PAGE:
The Skinny On The Social
Education and Advocacy The ladies of CTV’s The Social open up for a uniquely candid Q&A on motherhood, sex, and putting yourself first this holiday season.
Mediaplanet: For years you have been a fixture of Canada’s entertainment industry. How have you been able to strike a balance between your family life and your career?
Traci Melchor: I’m fond of saying there is no such thing as balance when it comes to being a single mom of twins Phoenix and Phoebe, hosting on two TV shows — CTV’s The Social and ETALK, trying to have a life, and making sure to connect with friends and family; I call my life a juggling act. I’m a big believer in compartmentalizing — doing one thing at a time and doing it to the best of my abilities. I’m constantly telling myself to stay in the moment and be present. This way when I’m at work, I can focus on writing, hosting, interviews, and our audience. And when I’m at the rink being a hockey mom with Phoenix, or at the gym as a ‘cheer mom’ with Phoebe, I really try to focus on my children and not look at my phone (Not always perfect, but I’m a work in progress).
MP: The holiday season comes with its fair share of stresses. How do you manage to find the time to put your own wellness first?
TM: The holiday season is full of end-of-the-year productions at work, Christmas parties and events for me and the twins and trying to make my lists, check them twice, and then go shopping. The Social recently had a clinical psychologist on — Gina Di Giulio — and I asked her, “How do I deal with stress when I feel like I’m being pulled in too many directions?” To which she answered, “Traci, you are stuck in the mind trap of ‘I have to do it all.’ This is actually a very common mind trap held by women, especially very busy or high-achieving ones.”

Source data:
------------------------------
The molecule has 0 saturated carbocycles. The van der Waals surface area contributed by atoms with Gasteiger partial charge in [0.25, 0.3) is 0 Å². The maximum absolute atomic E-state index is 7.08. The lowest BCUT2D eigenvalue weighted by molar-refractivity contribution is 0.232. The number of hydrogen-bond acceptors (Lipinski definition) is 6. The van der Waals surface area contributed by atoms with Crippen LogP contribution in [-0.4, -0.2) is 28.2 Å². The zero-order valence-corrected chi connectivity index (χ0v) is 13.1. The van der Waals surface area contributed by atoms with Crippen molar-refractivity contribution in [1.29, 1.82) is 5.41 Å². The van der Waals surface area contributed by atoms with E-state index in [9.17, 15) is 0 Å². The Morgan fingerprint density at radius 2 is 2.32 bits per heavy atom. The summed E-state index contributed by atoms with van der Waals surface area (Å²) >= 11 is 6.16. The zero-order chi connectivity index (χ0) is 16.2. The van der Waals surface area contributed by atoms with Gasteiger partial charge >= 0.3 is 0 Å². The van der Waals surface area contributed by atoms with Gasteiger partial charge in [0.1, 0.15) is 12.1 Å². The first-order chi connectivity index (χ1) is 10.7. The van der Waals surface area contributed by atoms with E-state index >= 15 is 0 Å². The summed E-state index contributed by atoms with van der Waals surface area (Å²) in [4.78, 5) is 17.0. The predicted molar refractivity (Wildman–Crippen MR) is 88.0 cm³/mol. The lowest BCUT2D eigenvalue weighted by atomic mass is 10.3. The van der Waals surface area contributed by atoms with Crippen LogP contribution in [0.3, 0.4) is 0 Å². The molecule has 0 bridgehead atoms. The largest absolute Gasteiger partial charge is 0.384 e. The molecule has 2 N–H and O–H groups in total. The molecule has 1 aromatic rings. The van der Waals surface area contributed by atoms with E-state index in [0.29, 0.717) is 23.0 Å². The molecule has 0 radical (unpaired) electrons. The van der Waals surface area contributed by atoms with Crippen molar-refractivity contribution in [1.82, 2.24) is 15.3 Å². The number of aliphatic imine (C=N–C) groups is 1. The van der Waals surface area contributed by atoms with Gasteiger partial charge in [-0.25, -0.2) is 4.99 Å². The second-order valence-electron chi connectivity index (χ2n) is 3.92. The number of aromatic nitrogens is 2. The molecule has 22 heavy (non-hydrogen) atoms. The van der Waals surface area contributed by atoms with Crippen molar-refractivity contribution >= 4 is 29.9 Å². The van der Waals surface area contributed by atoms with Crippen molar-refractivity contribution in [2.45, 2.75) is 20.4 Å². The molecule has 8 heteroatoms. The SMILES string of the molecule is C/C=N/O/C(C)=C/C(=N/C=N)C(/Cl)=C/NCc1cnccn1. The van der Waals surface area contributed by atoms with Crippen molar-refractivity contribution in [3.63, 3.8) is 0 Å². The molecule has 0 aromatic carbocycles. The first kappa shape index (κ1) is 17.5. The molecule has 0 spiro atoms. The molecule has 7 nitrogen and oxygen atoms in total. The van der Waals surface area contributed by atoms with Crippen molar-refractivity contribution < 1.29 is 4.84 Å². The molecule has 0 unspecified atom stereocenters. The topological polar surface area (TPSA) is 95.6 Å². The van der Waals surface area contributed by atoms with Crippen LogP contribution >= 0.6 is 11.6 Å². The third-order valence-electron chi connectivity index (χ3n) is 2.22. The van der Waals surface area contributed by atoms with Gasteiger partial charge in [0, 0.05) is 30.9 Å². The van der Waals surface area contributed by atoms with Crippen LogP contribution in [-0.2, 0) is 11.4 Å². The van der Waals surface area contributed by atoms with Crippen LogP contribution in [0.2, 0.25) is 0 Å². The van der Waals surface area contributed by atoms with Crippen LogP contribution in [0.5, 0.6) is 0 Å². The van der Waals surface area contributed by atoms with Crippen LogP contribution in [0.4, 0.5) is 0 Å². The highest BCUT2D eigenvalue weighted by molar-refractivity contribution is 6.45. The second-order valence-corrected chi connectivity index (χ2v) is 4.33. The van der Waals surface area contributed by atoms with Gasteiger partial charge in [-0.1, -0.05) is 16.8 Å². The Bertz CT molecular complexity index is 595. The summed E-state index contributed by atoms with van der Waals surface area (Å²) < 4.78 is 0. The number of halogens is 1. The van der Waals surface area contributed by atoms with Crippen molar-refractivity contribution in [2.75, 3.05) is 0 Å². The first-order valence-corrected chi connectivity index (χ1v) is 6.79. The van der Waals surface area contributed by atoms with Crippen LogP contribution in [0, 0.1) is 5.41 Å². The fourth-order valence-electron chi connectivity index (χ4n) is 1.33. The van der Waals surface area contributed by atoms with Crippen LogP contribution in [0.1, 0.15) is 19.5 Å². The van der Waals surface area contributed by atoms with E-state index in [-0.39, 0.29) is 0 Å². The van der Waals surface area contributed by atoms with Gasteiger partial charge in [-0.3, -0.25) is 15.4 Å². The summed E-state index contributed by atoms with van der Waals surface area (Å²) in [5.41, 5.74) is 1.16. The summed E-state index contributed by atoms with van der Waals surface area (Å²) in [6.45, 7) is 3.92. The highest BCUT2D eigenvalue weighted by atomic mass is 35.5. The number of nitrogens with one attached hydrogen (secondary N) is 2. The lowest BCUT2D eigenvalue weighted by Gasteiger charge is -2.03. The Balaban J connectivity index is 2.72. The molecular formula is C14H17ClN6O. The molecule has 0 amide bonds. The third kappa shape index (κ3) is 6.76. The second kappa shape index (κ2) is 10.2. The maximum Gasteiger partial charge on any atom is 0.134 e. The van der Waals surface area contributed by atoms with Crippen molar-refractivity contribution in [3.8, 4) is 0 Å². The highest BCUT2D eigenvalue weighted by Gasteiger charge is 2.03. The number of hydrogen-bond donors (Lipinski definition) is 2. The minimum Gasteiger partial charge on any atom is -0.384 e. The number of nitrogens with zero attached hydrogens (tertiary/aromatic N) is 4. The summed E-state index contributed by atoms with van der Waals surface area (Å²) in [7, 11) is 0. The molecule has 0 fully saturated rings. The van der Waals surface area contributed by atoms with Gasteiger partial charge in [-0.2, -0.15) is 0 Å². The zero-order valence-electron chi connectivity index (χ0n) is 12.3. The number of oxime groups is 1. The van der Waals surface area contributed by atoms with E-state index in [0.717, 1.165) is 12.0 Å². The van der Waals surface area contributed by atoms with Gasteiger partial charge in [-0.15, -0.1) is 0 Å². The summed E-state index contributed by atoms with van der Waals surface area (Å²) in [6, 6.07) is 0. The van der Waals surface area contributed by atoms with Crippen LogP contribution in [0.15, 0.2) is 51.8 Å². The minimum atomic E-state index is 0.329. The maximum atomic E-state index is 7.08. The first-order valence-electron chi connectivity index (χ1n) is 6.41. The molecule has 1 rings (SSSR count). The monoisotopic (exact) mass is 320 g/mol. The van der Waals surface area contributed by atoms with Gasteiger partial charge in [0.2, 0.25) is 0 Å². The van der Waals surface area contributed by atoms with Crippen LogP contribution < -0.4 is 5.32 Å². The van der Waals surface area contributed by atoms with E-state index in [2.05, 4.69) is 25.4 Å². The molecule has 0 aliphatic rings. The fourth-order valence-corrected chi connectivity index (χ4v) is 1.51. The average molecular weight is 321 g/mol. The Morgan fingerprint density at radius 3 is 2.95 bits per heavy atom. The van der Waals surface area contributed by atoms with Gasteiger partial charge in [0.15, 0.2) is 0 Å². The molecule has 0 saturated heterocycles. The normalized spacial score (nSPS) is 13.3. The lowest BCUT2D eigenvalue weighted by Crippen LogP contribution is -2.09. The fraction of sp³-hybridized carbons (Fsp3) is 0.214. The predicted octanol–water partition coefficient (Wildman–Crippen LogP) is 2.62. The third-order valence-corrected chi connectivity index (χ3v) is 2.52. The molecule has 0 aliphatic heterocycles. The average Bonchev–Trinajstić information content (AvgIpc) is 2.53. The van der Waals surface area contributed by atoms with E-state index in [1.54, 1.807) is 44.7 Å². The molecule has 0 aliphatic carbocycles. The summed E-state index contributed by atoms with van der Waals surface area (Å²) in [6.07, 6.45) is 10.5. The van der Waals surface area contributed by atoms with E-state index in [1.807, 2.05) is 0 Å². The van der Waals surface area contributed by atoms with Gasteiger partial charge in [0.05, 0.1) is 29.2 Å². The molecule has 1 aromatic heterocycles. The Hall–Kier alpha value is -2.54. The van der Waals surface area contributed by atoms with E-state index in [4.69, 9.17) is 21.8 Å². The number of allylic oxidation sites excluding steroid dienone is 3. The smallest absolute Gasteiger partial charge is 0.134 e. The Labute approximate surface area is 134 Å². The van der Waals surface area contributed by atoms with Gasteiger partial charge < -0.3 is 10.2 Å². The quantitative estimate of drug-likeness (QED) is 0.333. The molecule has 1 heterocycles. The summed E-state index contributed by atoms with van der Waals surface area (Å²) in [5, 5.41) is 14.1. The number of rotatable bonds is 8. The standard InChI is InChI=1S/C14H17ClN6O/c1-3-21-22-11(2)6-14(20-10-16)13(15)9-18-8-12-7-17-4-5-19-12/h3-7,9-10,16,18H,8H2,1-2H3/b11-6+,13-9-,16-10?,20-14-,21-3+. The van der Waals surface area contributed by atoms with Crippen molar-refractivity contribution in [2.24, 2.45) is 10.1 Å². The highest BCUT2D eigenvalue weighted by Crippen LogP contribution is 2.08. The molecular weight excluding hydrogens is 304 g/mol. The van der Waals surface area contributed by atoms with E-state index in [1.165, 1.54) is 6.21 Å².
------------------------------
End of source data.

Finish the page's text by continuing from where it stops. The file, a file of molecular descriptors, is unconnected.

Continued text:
"Delegate! Ask for help! Sometimes people think that they have to do everything themselves."
Her solution was as follows: Delegate! Ask for help! Sometimes people think that they have to do everything themselves. Ask for help and access your supports whenever possible. You shouldn’t also assume that others know what you need or know that you need some help. It’s also important to be assertive and set limits or boundaries with others.
It’s okay to say no to others and it’s important to do so periodically. It’s also very important to take care of yourself, because if you don’t do so, you are much more likely to feel overwhelmed, burned out, and you can’t be there for others if you don’t help yourself first. It’s like what flight attendants tell you when you fly — put on your oxygen mask before you put one on others; in other words, take care of yourself first or else even those around you will suffer.
With this advice in mind this Christmas season, I will take advantage of shopping mall gift wrapping, some prepared foods, say ‘no’ to some invitations, and remember that it’s okay if “I don’t do it all.” And drink wine.
Mediaplanet: The Social has quickly become a favourite for Canadian women seeking information on everything from mental and sexual health to relationships and aging. What makes the show, and your panel, so unique?
Lainey Lui: The four of us are trying to engage our audience and each other in conversations about our bodies, our minds, our relationships. And those conversations can’t be vanilla — not if you expect them to be candid, revealing, and informative. That’s how we are with each other off-air and that’s what we’re letting our audience see when we go live.
"We wouldn’t be able to create that safe and supportive environment without being able to see the humour in difficult, sometimes uncomfortable, situations. It’s how we relate. Life is already complicated and unpredictable."
It means that we’re willing to talk about the messy side of sex and the awkward parts of our bodies, and be honest about what frustrates us and what motivates us, even if it means that we aren’t likable or even “nice” sometimes. Hey, sometimes we even get loud, shrill, heated. I believe, though, that our audience appreciates our honesty and that we aren’t afraid to disagree, to be vulnerable, to be challenging, but still supportive of each other.
MP: What makes a light-hearted approach so important to sparking honest discussion among women regarding their health?